“We had a romantic idea of what adoption would be like, an idea that ran headlong into the reality that every new parent discovers with their first child. It has definitely been an adventure, but one we wouldn’t change for all the world.”

We discussed numerous aspects of the conducting experience, including the pros and cons of conducting from memory versus referring to the printed score. And while Sebastian leans toward the former, he sees benefits to both approaches

“Regardless of your approach, you have to pretty much memorize ninety percent of it anyway in order to stay several pages ahead of what’s happening in the moment. I feel as though conducting from memory is liberating in that it allows me to focus my energies on getting the very best from the musicians. The conductor is the one who’s afforded the least forgiveness if something goes wrong, so it’s best to know everything that’s coming in the piece.”

In a nice piece of serendipity, while driving home from our interview, I happened to hear an NPR interview with Philadelphia Orchestra conductor and music director Yannick Nézet-Séguin. During his discussion with Terry Gross, he discussed the importance of not letting the emotion of the music overwhelm the technical requirements of performing the piece. And while I did not get an opportunity to discuss Nézet-Séguin’s perspectives with Sebastian, the sentiments he expressed feel consistent with many of those espoused by our own maestro.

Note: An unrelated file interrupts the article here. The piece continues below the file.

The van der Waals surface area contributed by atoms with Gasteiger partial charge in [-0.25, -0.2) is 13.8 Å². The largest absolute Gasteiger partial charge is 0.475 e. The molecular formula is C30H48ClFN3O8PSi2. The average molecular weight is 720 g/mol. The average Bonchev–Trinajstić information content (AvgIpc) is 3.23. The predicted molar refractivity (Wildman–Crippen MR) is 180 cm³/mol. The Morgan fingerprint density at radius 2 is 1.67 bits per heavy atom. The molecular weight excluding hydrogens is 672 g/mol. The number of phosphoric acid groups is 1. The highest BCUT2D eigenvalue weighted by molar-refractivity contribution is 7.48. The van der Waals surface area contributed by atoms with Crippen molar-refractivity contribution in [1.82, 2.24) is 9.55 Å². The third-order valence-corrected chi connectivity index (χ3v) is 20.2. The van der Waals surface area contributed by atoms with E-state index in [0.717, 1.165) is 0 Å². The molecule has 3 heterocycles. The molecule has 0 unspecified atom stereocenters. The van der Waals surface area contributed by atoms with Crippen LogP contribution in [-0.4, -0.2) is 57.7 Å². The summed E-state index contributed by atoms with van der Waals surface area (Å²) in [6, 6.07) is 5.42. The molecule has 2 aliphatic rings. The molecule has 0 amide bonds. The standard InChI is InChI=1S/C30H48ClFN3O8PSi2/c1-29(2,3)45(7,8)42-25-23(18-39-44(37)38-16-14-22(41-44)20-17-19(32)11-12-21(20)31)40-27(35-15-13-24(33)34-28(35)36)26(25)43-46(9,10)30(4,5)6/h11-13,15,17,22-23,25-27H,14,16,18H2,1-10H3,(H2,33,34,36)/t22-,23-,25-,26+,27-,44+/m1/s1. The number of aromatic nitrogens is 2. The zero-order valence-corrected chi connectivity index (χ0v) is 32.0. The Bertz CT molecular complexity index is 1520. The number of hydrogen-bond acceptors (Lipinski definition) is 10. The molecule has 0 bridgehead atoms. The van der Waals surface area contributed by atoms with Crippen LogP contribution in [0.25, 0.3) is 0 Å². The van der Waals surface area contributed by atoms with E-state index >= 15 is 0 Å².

“It is,” Sebastian offers, as though playing off Nézet-Séguin’s words, “very important that you have a clear idea of what you want to say with the work. After all, no two performances are exactly the same, even if you’ve performed the same work dozens of times. There is always an element of spontaneity.”

“But what,” I ask, “if you feel like something has gone wrong or the performance is not going as well as you’d like?”

“You do not have the luxury of looking back. What’s done is done. You keep moving forward. The show must go on.”

In an admittedly extreme example of ‘the show must go on,’ Sebastian described, in a 2012 interview with NPR’s David Martin Davies, an incident in which a violinist passed out in mid-performance and had to be carried off the stage as the orchestra continued performing the piece. To the audience’s relief—and Sebastian’s—the musician was able to reappear on stage at the conclusion of the piece to assure everyone that she was all right.

As the leader of 100+ musicians—not only during performances but also throughout all phases of the concert season—how does Sebastian see his role?

“My job is to help each musician aspire to be his/her very best, whether that is here in San Antonio or elsewhere. For some musicians, San Antonio is their end destination, the place they’ve chosen to call home. For others it will be a stepping-stone to another city, another orchestra. I welcome some turnover. Musicians should always aspire to be better, to accomplish more than they have. Here in San Antonio, we currently have musicians from Albania, Bosnia, Syria, China, Taiwan, and elsewhere, Nationalism is the last thing you want in an orchestra. It’s important to embrace different cultures. Music is all about building bridges; it’s about communication.

Then, inevitably, we got around to discussing the challenges the San Antonio Symphony has undergone in recent years, both financially and organizationally. These have been thoroughly reported in the local press and elsewhere, but Sebastian has lived them since coming here in 2010.